There was a wireless in the hut, and three times a day the section listened to the news in church like silence. A man risking a cough while the news was on got poisonous glances from the whole section. Needless to say, they did not listen only to the BBC, but to enemy stations as well. To Lord Haw-Haw they listened with consternation, feeling that every word he said was not only true, but a menace to them personally. The alien pioneers could never understand the nonchalance with which British soldiers kept laughing, chattering, or playing darts or ping-pong while the news was on in the naïf canteen. It was shocking to them – shocking and stupid. …
If the civilised man does not precisely live to eat, he enjoys good food all the same. And a man used to cuisine, especially cuisine française, must view the prospect of Army food with some concern. As everybody knows, the Army rations are plentiful, and, generally speaking, of good quality; and if the stuff gets spoiled, as a matter of routine, in the cookhouse, what’s the use of blaming the cooks? No one expects them to produce particularly refined dishes. Cooking for a company of some 300 men is like cooking for a soup-kitchen. From the Army point of view, the essential is that the men get enough to eat, and no one asks what it tastes like. That, at least, was what I anticipated when I enlisted, and I was resigned to the worst. I was greatly surprised to find the food excellent. …
None of the Company cooks were professionals, but they were Continentals with an innate taste for food. Our menus were strongly reminiscent of those of the various Hungarian, Czech, or Austrian restaurants of Soho. I have subsequently been attached to British units, and I will truthfully say that our own cuisine compared rather favourably with that produced by the natives of these islands. There was one item, though, in which our cooks nearly always failed: tea. Tea is invariably better in British companies. …
We had had our inoculation, followed by a couple of days off duty, and we were impatiently expecting embarkation leave prior to leaving for France. It was then that the Germans began their offensive against the Low Countries and France. Things happened in such rapid succession, as everybody remembers, and within a few weeks the situation became so grave that it seems pointless to dispatch any more AMPC companies to France at a time when our troops were already retreating towards Dunkirk. …
The invasion danger, up to then purely theoretical, suddenly became acute. Were the Germans to gain a foothold along the coast across the Channel, it seemed a safe bet that they would attempt the invasion Britain. All Army leaves were stopped. Richborough, being such a short distance from Dover, had almost become front-line; it was no longer a suitable place for a Training Centre. Within a few days of the German onslaught we left.
There was another NCO in my working party, a lance-corporal, Ison Kepler by name. From East Prussia, he was tall, athletic, and of considerable muscular strength. A dental mechanic by profession, he had made a comfortable living in Königsberg until the Nazis, on coming to power, drove him away, on racial grounds. Kepler was soon to become a full corporal, and he was liked by everybody in Section 5. He was just and kind-hearted, and it was easy to get along with him. He had no rancour or resentment against anybody, treating us all alike, with sympathy and understanding; he was the ideal link between us privates and Sergeant Whiting.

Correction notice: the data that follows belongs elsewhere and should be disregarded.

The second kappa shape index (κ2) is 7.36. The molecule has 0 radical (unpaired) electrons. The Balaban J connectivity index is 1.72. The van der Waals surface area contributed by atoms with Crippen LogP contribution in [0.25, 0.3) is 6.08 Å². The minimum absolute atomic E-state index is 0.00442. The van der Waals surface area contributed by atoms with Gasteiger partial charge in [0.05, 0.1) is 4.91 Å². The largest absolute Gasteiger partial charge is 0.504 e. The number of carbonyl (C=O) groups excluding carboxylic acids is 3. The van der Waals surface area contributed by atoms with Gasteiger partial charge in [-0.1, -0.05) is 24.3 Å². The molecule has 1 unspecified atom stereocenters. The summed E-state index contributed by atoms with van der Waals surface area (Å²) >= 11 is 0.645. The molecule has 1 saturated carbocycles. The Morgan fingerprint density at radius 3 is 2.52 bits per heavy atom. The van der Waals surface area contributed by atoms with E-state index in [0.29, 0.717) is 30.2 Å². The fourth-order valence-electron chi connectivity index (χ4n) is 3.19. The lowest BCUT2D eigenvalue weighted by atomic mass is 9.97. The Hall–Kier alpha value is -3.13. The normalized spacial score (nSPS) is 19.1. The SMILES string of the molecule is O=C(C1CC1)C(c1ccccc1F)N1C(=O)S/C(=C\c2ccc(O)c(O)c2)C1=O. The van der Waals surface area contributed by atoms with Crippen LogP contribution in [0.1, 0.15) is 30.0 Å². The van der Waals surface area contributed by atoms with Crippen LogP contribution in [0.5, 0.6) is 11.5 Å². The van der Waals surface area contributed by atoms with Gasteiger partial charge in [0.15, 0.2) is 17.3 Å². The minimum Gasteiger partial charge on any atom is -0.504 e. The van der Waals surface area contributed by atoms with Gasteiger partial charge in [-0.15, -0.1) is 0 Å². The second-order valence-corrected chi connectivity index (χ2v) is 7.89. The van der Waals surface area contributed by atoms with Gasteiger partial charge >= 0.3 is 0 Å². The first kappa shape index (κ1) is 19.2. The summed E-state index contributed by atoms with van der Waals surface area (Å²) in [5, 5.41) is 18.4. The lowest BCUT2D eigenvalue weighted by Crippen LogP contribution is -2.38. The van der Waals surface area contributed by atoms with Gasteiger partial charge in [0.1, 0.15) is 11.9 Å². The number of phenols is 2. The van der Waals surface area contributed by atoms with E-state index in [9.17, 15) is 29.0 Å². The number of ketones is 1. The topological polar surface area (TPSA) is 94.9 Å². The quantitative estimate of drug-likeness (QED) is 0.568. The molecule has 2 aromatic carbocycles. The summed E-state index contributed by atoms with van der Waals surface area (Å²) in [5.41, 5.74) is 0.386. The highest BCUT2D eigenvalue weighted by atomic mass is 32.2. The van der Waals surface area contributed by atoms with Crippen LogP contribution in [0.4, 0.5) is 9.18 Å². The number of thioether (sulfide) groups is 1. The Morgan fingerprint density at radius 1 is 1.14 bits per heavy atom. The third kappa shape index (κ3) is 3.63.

Unfortunately, he knew hardly any English; he was one of the earliest volunteers to the AMPC, having enlisted in Richborough, were he had been in the civilian refugee camp. Naturally, he did not learn much English there, but he was now picking it up fast. Although his accent was atrocious, he refused to speak German.
There were already symptoms pointing to a break-up of the Company in the near future. For some reason or other, the 137 Coy. was considered – or perhaps, merely considered itself – as an élite company, and the men began to resent being Pioneers – just navvies. They were far too good for that, they imagined. They had all volunteered for the Pioneer Corps, of course, but as time wore on their vanity was aroused. Why couldn’t they be in the RAF, the Navy, or the Intelligence Corps, they asked themselves, more loudly every day. They considered the Pioneer Corps an inferior branch of the Army … and they increasingly applied for transfer to other Army units. Nearly all were impatient to get out of the Pioneer Corps, and they could not understand why, despite their high educational standard and evident qualifications, the War Office should be so reluctant to grant them transfers to other units, where, they felt sure, their special knowledge could be used to far greater advantage in the war effort.
The reason for the War Office’s reluctance to grant those transfers was, of course, rather obvious. Why should the War Office trust the alien Pioneers? After all, most of them were Germans, or of other enemy alien origin. They called themselves “refugees from Nazi oppression,” and that’s what they were. But how were the authorities to check up on each individual case? What would deter an enemy agent from masquerading as a “refugee from Nazi oppression”? Nothing would have been easier for the German Intelligence Service than to make some of their crack spies pass as oppressed refugees. In the Pioneer Corps they could not do much harm, the most dangerous spy being harmless as long as his activities are reduced to digging holes in the soft soil of Somerset. But to use them, say, in the British Intelligence Corps, would have been an altogether different matter.